For the entire article click here.



In every province and territory across Canada, in both urban and rural communities, the opioid overdose crisis rages on. More than 21,000 people have died from opioid overdose between 2016 and 2020, including 6,000 in 2020, reflecting a rapidly escalating crisis. Nearly all of these deaths are accidental and preventable.
For the entire article click here.


Housing is a human right. Yet on any given night, 35,000 Canadians have no home to call their own. In addition, 1.7 million Canadian households reside in homes that are unaffordable, overcrowded and/or in need of significant repair. The combination of the COVID-19 pandemic, housing market trends and public policy choices threaten to dramatically increase the number of Canadians experiencing homelessness.
For the entire article click here.


Canada’s TRC, informed by interviews with survivors, sets out the history of Indian Residential Schools and its legacy of deep inequities and pain. Unmarked graves of more than a thousand Indigenous children have been uncovered on the grounds of residential schools. Canada has been slow to implement the TRC’s calls-to-action and reconcile with its history of violent colonization and cultural genocide.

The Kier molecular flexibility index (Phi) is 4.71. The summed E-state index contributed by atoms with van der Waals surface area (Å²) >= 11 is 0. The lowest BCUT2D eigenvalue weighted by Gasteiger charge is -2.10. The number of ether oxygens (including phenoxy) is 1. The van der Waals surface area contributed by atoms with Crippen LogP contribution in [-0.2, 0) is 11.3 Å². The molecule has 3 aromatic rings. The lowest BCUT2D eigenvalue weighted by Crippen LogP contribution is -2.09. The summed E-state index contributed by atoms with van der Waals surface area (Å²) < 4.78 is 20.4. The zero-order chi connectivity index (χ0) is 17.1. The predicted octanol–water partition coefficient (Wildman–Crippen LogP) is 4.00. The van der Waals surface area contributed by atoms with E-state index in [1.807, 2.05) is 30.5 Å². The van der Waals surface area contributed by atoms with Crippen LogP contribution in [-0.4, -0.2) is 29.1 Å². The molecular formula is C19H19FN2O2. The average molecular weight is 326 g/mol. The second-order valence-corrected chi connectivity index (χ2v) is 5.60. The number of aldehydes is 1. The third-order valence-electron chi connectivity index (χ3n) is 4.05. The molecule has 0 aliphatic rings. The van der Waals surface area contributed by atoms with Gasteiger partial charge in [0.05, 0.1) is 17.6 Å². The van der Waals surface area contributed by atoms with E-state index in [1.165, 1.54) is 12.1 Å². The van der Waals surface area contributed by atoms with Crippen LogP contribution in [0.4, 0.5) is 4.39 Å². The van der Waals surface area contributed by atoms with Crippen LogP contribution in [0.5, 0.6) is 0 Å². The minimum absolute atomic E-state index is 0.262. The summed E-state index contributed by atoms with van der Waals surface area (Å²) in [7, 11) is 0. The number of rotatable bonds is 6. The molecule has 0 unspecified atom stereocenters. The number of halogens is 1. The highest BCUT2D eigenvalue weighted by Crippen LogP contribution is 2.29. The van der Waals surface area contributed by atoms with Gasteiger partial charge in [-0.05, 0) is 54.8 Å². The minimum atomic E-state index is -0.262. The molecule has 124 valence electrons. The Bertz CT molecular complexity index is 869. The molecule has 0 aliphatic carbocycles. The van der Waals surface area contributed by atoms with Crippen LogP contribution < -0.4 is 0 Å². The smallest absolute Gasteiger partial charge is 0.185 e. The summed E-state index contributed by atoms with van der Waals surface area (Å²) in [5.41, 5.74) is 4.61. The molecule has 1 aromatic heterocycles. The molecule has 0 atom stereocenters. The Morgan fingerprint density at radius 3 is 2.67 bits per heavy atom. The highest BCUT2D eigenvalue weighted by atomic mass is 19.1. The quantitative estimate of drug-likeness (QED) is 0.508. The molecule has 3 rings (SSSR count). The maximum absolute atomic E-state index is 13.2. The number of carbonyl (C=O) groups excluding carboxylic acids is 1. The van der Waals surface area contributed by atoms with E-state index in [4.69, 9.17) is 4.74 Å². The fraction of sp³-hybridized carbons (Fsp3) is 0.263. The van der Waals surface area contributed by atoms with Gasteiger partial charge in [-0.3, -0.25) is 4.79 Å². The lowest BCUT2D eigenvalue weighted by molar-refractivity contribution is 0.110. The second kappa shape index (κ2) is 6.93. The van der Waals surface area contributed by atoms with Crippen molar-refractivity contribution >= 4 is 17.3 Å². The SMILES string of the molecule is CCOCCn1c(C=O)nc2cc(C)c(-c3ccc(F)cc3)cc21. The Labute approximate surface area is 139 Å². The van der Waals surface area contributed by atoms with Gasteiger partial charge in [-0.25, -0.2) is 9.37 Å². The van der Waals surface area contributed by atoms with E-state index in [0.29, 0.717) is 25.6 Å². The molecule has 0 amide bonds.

For the entire article click here.



Unprecedented growth in greenhouse gas emissions is warming our planet at an alarming rate. As a result, Canadians are experiencing more severe weather, more flooding, more heat waves and more wildfires. Changes in our environment affect our health. It means more people are dying of heat-related illness. The resulting worsened pollution affects those with respiratory and cardiovascular disease, and has led to the spread of Lyme disease and West Nile virus.
For the entire article click here.


Access to clean drinking water continues to be a problem for many Indigenous communities – a shocking circumstance in the 21st century. At present, there are approximately 50 long-term boil water advisories in effect in 32 Indigenous communities. Some advisories have been in place for decades.
For the entire article click here.